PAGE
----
Are There Any Other Expenses I Should Allow For?
Hopefully you’ve already worked a “miscellaneous” category into your budget because you are going to need it. When you first start figuring out average daily expenses while traveling, it’s easy to remember the big things but not realize how many small things you’ll be spending money on that can really add up. Virtually all of these are directly proportional to all the other costs in the country, so you can usually just add a percentage.
But just to cut down on some future surprises, here are some things that can really start to add up:
- Airport transportation – Some airports are close to the city center and/or are on the metro system, but most aren’t. Often you can get into town on local buses, but other times pricier shuttles are a far better option, and some places are almost impossible to do without a taxi. This information is pretty easy to find in advance, so don’t forget to check into this. And many of the budget airlines land at far-flung airports so the long journey into the city can be pricey even on a bus.
- Local transportation – Many cities are small enough to be completely walkable, but most large cities are not. Often you can save money by staying on the outskirts, but then you’ll need to pay for public transport to get in and out. An all-day pass is often a good option. This is another expense that is easy to calculate if you consider it in advance.
- Laundry – You’ll be doing your laundry or paying to have it done every week. It’s rarely very expensive, but it’s also rarely free. You can do it in your sink, particularly to buy yourself a couple more days before you can send it out or do it in a machine, but don’t plan on doing this every time.
- Internet usage – Fortunately, more and more hostels and even hotels have free internet terminals for guest use, but often they’ll be occupied or have a short time limit. Sometimes you’ll want to spend more pressure-free time on the internet, and in some cities and countries internet use can be rather expensive (hello New Zealand!).
- Bottled water – In many places you won’t want to drink the tap water, so you’ll (unfortunately) be going through a lot of bottles. Good bottled water is literally everywhere, and it’s usually fairly cheap, but on hot days it can add up. One alternative is to get a SteriPen before you leave home and bring your own reusable bottle. The SteriPen will cost you more up front, but it’ll mean you can clean the water anywhere to make it drinkable for just the cost of the batteries.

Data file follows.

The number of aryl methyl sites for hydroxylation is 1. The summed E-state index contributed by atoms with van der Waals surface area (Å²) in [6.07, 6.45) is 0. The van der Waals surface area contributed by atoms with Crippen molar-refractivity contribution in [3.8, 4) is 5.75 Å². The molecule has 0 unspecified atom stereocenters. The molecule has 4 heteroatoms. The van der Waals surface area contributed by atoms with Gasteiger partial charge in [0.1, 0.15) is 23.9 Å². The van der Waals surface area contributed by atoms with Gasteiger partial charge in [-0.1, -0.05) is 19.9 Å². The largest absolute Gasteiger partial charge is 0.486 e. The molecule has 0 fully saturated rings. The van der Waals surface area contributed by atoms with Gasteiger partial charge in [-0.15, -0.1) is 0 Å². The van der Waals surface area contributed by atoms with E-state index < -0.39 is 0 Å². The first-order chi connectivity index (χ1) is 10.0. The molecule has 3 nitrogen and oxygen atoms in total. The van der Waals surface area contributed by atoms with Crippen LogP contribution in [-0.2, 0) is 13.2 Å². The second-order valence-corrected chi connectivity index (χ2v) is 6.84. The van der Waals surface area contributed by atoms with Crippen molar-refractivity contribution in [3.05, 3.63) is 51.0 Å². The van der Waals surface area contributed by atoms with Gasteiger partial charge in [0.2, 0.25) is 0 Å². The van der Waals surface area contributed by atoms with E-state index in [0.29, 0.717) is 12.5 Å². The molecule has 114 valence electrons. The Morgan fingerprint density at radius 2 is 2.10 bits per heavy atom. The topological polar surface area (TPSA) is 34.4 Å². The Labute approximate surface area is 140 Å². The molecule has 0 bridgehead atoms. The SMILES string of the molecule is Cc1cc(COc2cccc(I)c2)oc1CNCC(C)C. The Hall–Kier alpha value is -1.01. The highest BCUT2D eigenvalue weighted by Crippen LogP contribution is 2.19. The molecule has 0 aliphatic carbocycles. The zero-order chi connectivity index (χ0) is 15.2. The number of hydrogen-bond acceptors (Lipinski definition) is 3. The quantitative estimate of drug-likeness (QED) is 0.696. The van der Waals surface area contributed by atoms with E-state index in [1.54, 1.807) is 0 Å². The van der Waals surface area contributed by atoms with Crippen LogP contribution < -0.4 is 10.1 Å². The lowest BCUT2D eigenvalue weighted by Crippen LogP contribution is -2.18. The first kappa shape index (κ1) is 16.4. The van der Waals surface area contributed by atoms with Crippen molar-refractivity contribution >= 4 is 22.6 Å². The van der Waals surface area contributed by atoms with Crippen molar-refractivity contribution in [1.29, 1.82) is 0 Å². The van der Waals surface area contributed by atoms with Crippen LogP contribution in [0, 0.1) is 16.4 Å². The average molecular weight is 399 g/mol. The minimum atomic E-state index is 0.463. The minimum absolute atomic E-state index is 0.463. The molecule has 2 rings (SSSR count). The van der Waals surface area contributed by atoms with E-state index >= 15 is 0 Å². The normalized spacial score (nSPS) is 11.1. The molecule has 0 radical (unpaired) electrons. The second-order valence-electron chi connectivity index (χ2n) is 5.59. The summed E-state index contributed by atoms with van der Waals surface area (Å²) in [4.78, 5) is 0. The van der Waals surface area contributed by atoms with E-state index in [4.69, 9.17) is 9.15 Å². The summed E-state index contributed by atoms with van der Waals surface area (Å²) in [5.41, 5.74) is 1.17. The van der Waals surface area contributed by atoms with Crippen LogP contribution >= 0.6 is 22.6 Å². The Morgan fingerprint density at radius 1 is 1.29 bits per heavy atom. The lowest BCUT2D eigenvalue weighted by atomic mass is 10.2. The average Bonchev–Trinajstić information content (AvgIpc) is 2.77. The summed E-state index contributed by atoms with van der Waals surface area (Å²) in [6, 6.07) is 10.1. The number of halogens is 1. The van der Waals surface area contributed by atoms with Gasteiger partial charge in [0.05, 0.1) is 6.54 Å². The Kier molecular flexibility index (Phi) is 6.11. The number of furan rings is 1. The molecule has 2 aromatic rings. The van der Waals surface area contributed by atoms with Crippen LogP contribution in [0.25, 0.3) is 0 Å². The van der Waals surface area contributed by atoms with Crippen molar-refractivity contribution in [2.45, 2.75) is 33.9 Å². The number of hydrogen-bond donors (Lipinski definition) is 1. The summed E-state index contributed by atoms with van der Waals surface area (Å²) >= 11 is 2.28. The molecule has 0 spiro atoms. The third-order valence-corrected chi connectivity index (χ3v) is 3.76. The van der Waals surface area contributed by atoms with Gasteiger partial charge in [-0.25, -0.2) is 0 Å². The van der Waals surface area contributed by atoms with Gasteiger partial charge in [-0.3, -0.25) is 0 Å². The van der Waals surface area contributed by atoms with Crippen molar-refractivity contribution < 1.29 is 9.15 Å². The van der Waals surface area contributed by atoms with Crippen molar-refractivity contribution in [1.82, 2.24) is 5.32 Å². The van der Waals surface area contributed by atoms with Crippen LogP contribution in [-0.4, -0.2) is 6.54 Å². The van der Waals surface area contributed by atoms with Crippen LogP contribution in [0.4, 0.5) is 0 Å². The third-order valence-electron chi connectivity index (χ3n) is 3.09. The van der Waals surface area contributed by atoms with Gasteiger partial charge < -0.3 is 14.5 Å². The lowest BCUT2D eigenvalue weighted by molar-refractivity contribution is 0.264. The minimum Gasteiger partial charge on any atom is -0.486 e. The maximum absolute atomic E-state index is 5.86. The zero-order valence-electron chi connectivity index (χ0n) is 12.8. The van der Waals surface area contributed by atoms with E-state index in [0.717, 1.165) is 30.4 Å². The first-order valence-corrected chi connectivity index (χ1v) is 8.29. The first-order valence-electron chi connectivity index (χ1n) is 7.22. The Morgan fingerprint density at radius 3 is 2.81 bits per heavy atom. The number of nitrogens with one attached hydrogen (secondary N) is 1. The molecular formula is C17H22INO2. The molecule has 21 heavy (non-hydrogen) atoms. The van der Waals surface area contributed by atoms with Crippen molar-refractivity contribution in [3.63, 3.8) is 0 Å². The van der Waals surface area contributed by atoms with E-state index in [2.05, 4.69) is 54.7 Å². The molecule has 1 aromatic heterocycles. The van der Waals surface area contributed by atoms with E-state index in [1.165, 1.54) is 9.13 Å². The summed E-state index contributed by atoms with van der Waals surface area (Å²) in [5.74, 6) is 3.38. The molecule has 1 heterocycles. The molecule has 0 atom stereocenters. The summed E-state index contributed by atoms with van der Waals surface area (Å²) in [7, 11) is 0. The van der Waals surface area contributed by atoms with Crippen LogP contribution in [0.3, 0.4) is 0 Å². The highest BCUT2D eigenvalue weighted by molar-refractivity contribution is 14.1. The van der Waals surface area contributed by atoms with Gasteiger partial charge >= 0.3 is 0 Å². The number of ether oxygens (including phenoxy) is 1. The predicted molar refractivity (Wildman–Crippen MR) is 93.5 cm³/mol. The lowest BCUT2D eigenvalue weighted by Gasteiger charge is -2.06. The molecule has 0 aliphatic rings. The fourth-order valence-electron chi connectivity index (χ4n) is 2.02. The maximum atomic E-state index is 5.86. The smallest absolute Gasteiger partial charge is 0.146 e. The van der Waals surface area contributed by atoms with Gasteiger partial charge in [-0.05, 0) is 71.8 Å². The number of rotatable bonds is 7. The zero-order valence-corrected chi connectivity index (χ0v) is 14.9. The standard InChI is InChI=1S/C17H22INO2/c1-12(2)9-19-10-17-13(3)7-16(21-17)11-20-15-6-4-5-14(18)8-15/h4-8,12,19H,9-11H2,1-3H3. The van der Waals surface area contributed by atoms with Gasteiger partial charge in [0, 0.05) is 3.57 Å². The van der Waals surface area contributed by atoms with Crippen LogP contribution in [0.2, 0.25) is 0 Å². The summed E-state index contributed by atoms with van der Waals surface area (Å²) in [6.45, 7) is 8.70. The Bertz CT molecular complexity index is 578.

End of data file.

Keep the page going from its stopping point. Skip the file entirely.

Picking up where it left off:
- Visas – This one is easy to miss if you haven’t done your homework. Some entry visas cost over $100 for US residents so depending on your route you might end up spending several hundred dollars on these stickers.
- Vaccinations - Vaccinations are another important cost that many people forget. They can be obscenely expensive, so make sure you check which ones are absolutely necessary and shop around. Costs vary quite a bit within each city. If you currently have a job with good medical insurance, this is another thing to investigate before you give your notice, too, in case the insurance will cover any or all of your pre-trip medical needs.
- Travel Gear – Do you already have a good backpack? How about clothing? Shoes? A camera and laptop? All are things you may want to upgrade before leaving, and if you do, the bill can be quite high. Examine what you need and set aside a certain amount for it.
- Foreign transaction fees – If you plan on leaving most of your money in the bank and withdrawing it from an ATM when you need it, you will inevitably be charged some foreign transaction fees. These can be as high as 3%, so be sure to shop around for the bank that offers the best rate, and figure these extra fees into your overall budget.
Now that you have a general idea of what your trip may cost, you may start to freak out a bit. You may be crunching the numbers and realizing that it’s going to take multiple years to save up enough. But hey, that’s okay!
Taking a trip like this is an investment, much like buying a house or going to college, both of which cost FAR more than traveling around the world!
The next step deals with strategies and resources for saving money .
For more information on the costs of a RTW trip, including a checklist, be sure to check out this article.Next RTW FAQ-Saving Money For Your Trip »